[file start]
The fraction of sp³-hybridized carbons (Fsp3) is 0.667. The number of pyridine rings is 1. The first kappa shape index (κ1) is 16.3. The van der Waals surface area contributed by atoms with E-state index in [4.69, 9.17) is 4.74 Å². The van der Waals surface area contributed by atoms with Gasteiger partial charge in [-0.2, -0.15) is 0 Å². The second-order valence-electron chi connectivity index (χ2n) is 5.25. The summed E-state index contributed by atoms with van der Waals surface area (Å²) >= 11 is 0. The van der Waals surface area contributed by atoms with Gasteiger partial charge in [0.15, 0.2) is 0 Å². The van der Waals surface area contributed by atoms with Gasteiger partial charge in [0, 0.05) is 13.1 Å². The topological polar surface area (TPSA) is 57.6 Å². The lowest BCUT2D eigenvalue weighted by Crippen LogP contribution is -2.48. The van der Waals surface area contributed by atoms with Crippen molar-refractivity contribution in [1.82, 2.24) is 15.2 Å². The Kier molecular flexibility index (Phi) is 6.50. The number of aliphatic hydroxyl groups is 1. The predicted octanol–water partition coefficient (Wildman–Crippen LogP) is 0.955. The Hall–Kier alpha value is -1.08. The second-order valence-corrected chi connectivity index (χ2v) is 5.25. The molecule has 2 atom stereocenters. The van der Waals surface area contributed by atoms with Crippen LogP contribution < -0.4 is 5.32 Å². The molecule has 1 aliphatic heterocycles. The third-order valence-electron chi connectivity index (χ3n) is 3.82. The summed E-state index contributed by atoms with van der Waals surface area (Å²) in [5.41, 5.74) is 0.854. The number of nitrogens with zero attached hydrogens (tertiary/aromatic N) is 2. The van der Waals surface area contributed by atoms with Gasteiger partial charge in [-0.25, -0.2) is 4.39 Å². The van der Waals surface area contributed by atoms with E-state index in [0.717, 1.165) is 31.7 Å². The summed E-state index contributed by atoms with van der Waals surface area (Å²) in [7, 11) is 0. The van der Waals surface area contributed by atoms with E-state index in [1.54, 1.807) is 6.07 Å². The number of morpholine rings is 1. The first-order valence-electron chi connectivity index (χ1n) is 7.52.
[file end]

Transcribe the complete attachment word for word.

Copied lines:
The fraction of sp³-hybridized carbons (Fsp3) is 0.667. The number of pyridine rings is 1. The first kappa shape index (κ1) is 16.3. The van der Waals surface area contributed by atoms with E-state index in [4.69, 9.17) is 4.74 Å². The van der Waals surface area contributed by atoms with Gasteiger partial charge in [-0.2, -0.15) is 0 Å². The second-order valence-electron chi connectivity index (χ2n) is 5.25. The summed E-state index contributed by atoms with van der Waals surface area (Å²) >= 11 is 0. The van der Waals surface area contributed by atoms with Gasteiger partial charge in [0.15, 0.2) is 0 Å². The van der Waals surface area contributed by atoms with Gasteiger partial charge in [0, 0.05) is 13.1 Å². The topological polar surface area (TPSA) is 57.6 Å². The lowest BCUT2D eigenvalue weighted by Crippen LogP contribution is -2.48. The van der Waals surface area contributed by atoms with Crippen molar-refractivity contribution in [1.82, 2.24) is 15.2 Å². The Kier molecular flexibility index (Phi) is 6.50. The number of aliphatic hydroxyl groups is 1. The predicted octanol–water partition coefficient (Wildman–Crippen LogP) is 0.955. The Hall–Kier alpha value is -1.08. The second-order valence-corrected chi connectivity index (χ2v) is 5.25. The molecule has 2 atom stereocenters. The van der Waals surface area contributed by atoms with Crippen LogP contribution < -0.4 is 5.32 Å². The molecule has 1 aliphatic heterocycles. The third-order valence-electron chi connectivity index (χ3n) is 3.82. The summed E-state index contributed by atoms with van der Waals surface area (Å²) in [5.41, 5.74) is 0.854. The number of nitrogens with zero attached hydrogens (tertiary/aromatic N) is 2. The van der Waals surface area contributed by atoms with Gasteiger partial charge in [-0.25, -0.2) is 4.39 Å². The van der Waals surface area contributed by atoms with E-state index in [0.717, 1.165) is 31.7 Å². The summed E-state index contributed by atoms with van der Waals surface area (Å²) in [7, 11) is 0. The van der Waals surface area contributed by atoms with E-state index in [1.54, 1.807) is 6.07 Å². The number of morpholine rings is 1. The first-order valence-electron chi connectivity index (χ1n) is 7.52.